Actor-director and School of Communication alumnus David Schwimmer (C88) talked with students on May 20 in the Josephine Louis Theatre in a Q&A moderated by Anna Shapiro, the Marjorie Hoffman Hagan, Class of 1934, Chair in Theatre.
This year’s Virginia Wadsworth Wirtz Visiting Artist, Schwimmer is in town to direct Big Lake Big City for the Lookingglass Theatre, a company he helped co-found with eight fellow alumni the year he graduated from Northwestern.
Schwimmer was well known to Monday’s audience for his role as Ross Geller in the ten-season TV sensation Friends, a performance that won him a Screen Actors Guild Award, as well as an Emmy nomination for Outstanding Supporting Actor in a Comedy Series. He’s appeared in many movies, plays, and television shows, including the award-winning HBO miniseries Band of Brothers. He’s also directed the films Run Fatboy Run and Trust, in addition to numerous theatrical productions.
Schwimmer and Shapiro spent some of the afternoon discussing his big-star status. “How people start to treat you is quite strange,” he said, of the period following his debut on Friends. Though he nonetheless described himself now (accurately, by all appearances) as “a guy with a backpack and a hat” who doesn’t “have a big black car waiting” when he walks out the stage exit after performing in a play.
He also drew laughs when he told students that, in spite of attending Beverly Hills High School, he had not spent his youth hobnobbing among the Hollywood elite. “The closest I came to a famous person,” he said, “was Nicholas Cage, who was three years older than me in high school. He was Tony in West Side Story and I was a Jet. That’s the closest I got.”
Schwimmer spent much of the conversation talking about the creative pursuits of acting and directing and what distinguishes them. He talked about how the digital age is affecting art. “People think everything they do is really interesting and it needs to be tweeted or it needs to be exposed or shared,” he said. “And, actually, it’s not that interesting or dramatic or illuminating.”
“Make sure that you’re taking the time to take things in, rather than put things out,” he said. “Read. Go to a museum. See the world. All those things will inform the story you want to tell.”
To the many aspiring actors in attendance, Schwimmer offered tips on staying balanced in the face of difficult odds. “Take care of yourself,” he said. “And I mean that in many ways. Take care of your physical health. That’s number one. Number two is surround yourself with people who help you control your creative life. Don’t let auditioning control your creative life. Take classes. Organize play readings. The more you can control your creative life, the more you’ll be able to handle the brutal task of going out there and putting yourself on the line every day, because you’re being fed in other ways.”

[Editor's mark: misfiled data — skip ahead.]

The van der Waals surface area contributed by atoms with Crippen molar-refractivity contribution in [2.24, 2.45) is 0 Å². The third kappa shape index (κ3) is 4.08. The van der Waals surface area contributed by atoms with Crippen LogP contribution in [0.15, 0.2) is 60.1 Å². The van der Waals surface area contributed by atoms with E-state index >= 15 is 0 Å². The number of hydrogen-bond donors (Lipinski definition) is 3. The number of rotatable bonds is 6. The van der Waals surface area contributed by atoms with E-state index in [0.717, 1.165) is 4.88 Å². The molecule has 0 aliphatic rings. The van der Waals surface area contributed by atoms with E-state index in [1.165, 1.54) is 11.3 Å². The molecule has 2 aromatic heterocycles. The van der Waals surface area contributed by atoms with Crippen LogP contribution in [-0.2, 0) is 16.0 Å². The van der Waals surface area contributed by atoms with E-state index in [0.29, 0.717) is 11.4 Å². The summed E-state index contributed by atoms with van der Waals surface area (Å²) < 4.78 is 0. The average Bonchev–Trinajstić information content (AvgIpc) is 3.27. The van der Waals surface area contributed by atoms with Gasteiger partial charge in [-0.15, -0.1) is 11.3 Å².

As for auditioning, Schwimmer explained, he has always followed his own set of rules. “My idea is this,” he said. “Your job, as a working actor, is auditioning. That’s your job. And to be the best at your job, you need time. Unless I had two days to prepare, I would not go in. Now that cost me jobs. I’m not saying it didn’t. But I would rather leave a great impression than get the job. Because the odds are you’re not going to get the job. Those are the odds. But the odds are good that that person will remember you and bring you in for the next one. So my feeling is I’d rather be remembered.”
The Virginia Wadsworth Wirtz Visiting Artist program was established through a generous gift by Wirtz’s grandson, W. Rockwell “Rocky” Wirtz (C75). Wirtz, who studied communication studies at Northwestern, is president of the Wirtz Corporation and Chairman of the Chicago Blackhawks. He is a member of the Northwestern University Board of Trustees and has served on the School of Communication’s National Advisory Board since 1986.